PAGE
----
The CC1120 radio supports  low cost crystals (32 MHz) as  well as  temperature compensated crystal oscillators (32 MHz TCXO). On the CC1120, either a crystal can be connected to XOSC_Q1 and XOSC_Q2, or a TCXO can be connected to the EXT_XOSC input. The problem is that a TCXO  can cost more than the total  cost of a WSN1120L/WSN1120CL  node !!.




WiSense Radio Configuration

The CC1120  radios on  the  WSN1120L  and  WSN1120CL  are configured to operate in the  865-867 MHz license free band in India. The modulation used is GFSK (Gaussian FSK).  The  data rate is configurable (example – 1.2 kbps, 10 kbps, 20 kbps and so on). Higher data rate translates to higher channel bandwidth (receiver filter bandwidth) which translates to higher channel noise (lower SNR) seen in the receiver resulting in reduced range.

Carson’s rule states that  nearly all (~98 percent) of the power of a frequency-modulated signal lies within a bandwidth  “BWsig” where

BWsig = dr + 2*fdev

Where  “dr” is  the data  rate and “fdev” is the frequency deviation around the carrier frequency.

Taking into consideration crystal inaccuracy, the minimum channel bandwidth “BWchann” required comes  to –

BWchann >  BWsig +  4*XTALppm*fRF

-Or –

BWchann >  dr + 2*fdev + 4*XTALppm*fRF

where “XTALppm”  is the total accuracy of the crystal including initial tolerance, temperature drift, loading, and ageing.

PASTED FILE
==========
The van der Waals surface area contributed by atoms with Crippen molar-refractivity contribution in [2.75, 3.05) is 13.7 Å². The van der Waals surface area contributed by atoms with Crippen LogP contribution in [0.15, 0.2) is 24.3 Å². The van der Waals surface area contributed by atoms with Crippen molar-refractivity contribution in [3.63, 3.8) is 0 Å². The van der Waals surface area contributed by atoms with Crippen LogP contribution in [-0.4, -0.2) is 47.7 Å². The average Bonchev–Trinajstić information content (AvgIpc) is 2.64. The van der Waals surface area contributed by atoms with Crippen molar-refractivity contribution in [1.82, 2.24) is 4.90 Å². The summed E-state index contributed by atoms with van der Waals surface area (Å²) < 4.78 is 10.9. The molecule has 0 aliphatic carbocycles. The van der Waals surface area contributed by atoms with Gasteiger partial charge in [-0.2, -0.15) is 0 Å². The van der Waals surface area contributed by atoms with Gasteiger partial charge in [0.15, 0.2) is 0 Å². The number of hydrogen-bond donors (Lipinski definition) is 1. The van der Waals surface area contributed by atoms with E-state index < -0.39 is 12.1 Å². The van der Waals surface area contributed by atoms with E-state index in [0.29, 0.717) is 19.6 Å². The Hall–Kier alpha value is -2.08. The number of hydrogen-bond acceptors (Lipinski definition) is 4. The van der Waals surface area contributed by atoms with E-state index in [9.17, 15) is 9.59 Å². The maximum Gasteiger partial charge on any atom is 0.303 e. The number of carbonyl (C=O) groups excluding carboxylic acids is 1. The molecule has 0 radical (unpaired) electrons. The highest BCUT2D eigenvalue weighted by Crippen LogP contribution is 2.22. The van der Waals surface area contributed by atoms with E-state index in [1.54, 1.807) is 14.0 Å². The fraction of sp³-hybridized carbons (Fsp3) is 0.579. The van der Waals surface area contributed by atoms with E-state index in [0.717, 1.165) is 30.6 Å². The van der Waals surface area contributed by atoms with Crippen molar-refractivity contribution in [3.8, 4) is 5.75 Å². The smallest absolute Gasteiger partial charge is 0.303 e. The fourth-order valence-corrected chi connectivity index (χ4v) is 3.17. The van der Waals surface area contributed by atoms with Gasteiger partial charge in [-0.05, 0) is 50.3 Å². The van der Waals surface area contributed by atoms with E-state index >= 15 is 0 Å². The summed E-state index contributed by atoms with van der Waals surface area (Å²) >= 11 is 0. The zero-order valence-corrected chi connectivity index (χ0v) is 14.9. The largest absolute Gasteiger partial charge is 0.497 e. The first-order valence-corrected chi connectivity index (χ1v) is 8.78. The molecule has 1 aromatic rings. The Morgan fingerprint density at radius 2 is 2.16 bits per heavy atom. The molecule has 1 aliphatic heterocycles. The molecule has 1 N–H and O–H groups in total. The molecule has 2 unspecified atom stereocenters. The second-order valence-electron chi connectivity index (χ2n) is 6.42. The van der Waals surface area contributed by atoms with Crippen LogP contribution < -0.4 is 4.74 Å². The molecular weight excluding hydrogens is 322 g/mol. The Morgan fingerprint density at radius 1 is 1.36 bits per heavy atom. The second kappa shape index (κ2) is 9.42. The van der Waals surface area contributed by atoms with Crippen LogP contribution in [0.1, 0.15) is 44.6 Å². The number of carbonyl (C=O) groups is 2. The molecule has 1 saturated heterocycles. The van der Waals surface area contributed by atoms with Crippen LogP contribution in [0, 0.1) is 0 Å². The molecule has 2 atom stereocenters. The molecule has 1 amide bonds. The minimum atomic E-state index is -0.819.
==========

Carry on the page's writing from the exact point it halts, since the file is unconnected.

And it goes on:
fRF” is the carrier frequency which will be 866 MHz (at the center of the 865-867 MHz license free India band) in our application.

Modulation index for  FSK modulation (h) is given by –

h = 2*fdev / dr

for example, if deviation is +/- 4 kHz and the data rate  is 1.2 kbps, then the modulation index is (2*4000) / 1200 = 6.666.

The chosen frequency deviation “fdev” will impact sensitivity and occupied bandwidth in opposing directions. For a fixed RX filter BW and data rate, higher deviation will give better sensitivity;

Theoretically, there is an optimum separation/data-rate setting if you simultaneously minimize the receiver filter bandwidth. Every halving of receiver filter bandwidth increases sensitivity with 3 dB whereas sensitivity vs separation/data-rate decreases with about 1.5-2.5 dB per halving down to a certain limit where the loss increases very fast.